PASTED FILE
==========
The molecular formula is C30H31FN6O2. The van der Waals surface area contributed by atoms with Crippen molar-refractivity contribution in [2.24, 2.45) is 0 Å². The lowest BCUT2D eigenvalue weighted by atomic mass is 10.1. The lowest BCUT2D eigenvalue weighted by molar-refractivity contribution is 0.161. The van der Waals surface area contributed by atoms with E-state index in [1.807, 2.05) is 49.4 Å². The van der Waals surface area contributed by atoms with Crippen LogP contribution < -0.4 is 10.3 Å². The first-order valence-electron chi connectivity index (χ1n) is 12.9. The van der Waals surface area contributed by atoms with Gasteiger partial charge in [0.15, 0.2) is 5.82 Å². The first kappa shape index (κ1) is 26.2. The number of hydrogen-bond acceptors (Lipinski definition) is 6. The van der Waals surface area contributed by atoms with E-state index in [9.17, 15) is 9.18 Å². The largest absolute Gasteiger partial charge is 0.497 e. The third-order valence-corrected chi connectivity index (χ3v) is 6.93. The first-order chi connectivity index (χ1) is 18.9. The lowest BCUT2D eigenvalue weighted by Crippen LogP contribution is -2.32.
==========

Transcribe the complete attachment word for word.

The molecular formula is C30H31FN6O2. The van der Waals surface area contributed by atoms with Crippen molar-refractivity contribution in [2.24, 2.45) is 0 Å². The lowest BCUT2D eigenvalue weighted by atomic mass is 10.1. The lowest BCUT2D eigenvalue weighted by molar-refractivity contribution is 0.161. The van der Waals surface area contributed by atoms with E-state index in [1.807, 2.05) is 49.4 Å². The van der Waals surface area contributed by atoms with Crippen LogP contribution < -0.4 is 10.3 Å². The first-order valence-electron chi connectivity index (χ1n) is 12.9. The van der Waals surface area contributed by atoms with Gasteiger partial charge in [0.15, 0.2) is 5.82 Å². The first kappa shape index (κ1) is 26.2. The number of hydrogen-bond acceptors (Lipinski definition) is 6. The van der Waals surface area contributed by atoms with E-state index in [9.17, 15) is 9.18 Å². The largest absolute Gasteiger partial charge is 0.497 e. The third-order valence-corrected chi connectivity index (χ3v) is 6.93. The first-order chi connectivity index (χ1) is 18.9. The lowest BCUT2D eigenvalue weighted by Crippen LogP contribution is -2.32.